After crossing the Spanish border and serving his time in the internment camps and prisons Bertold Lande was released, sailed to England, and joined the Polish army in exile. In the VHA interview, he notes that the Polish army consisted of not only the refugees but also the former soldiers from the Wehrmacht that were sent to Africa, captured there by the British forces as the prisoners of war. After being brought to England, the soldiers would volunteer to go to the Polish or British army and fight against the Nazis. The Resistance also thought about how to persuade these soldiers to abandon the German army. In one of the reports produced by the Jeunesse Communiste Juive (Young Jewish Communists) different ways of such agitation are discussed, including the verbal and written slogans. Due to the strong “Jewish accent” that many of the Polish-speaking resisters had the group adopted the following strategy:

A two inscriptions in Polish were made with the following slogans: "Hitler lost the war.
Polish soldiers, desert and rebel!
These inscriptions have produced a large effect on the morale of soldiers, and teams of German soldiers come every morning with pots of paint to cover our inscriptions that will reappear through the new layers.
In addition, our shock groups have framed a group from the Party for creating the inscriptions.
They are going to receive the Polish material for the soldiers, and at the beginning of June, the distribution of this material will be made.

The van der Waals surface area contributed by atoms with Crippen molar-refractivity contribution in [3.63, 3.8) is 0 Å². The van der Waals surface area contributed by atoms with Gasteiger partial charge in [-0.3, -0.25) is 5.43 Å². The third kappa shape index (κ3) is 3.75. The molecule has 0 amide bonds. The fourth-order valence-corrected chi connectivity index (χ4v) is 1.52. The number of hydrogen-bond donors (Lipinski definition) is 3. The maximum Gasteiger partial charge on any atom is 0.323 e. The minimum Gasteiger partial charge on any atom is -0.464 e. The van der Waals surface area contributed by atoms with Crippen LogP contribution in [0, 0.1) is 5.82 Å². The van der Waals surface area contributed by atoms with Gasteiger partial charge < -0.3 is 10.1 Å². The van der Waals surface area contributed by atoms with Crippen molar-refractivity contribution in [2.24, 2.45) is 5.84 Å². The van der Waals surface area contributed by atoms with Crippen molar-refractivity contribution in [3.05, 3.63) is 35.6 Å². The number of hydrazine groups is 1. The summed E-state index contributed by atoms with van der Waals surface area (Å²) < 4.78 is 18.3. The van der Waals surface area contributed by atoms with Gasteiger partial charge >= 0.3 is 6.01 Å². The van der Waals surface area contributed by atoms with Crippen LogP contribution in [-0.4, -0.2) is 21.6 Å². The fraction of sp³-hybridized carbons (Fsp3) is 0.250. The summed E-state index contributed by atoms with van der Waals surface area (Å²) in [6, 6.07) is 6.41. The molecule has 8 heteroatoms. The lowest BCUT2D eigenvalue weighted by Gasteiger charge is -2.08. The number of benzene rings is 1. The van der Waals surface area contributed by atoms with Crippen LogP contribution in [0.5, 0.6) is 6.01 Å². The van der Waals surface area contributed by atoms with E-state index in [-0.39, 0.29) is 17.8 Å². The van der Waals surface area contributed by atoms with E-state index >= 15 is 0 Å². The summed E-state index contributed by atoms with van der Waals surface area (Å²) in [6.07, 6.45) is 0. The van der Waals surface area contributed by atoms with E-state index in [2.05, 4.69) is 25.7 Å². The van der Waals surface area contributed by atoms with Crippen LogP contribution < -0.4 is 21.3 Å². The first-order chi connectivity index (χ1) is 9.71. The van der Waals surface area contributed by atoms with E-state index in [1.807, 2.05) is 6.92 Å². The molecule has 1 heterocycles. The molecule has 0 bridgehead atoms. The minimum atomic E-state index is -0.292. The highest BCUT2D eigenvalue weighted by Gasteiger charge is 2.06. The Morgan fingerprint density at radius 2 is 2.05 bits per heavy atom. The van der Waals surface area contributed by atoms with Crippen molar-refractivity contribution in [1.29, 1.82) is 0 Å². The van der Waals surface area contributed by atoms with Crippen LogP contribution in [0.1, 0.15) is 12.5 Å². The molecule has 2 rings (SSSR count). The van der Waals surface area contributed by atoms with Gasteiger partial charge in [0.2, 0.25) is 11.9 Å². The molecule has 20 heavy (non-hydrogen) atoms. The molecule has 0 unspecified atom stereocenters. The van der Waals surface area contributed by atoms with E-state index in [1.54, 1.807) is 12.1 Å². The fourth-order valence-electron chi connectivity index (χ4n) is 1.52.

To be a refugee in a foreign country is hard enough; to hide in the foreign country in a time of war and persecution is a dire trial for any person. The illegal immigrants or Jewish refugees in hiding had to live day by day, getting food ration cards, evading the roundups, and trying somehow to function on a daily basis. The documents from the Diamant Collection, along with the VHA interviews, vividly demonstrate the degree of this tension that such a refugee in a foreign country experienced.


[1] 0137 Mouvement national contre le racisme. Témoignage d'une jeune femme survivante du ghetto de Varsovie.

[2] Lande, Bertold, Interview 16963, Visual History Archive. USC Shoah Foundation Institute. 2013. Web. 8 July 2013.

[3] 0139 Le Comité Polonais de la Libération Nation ale en France au Président du Conseil National de la Résistance. Juin 1944.

[4] 0140 Lettre de la Conférence nationale d'unité de l'immigration polonaise en France au Conseil National de la Résistance. Avril 1944

[5] 0099 Jeunes communistes juifs - rapport mensuel. Mai 1944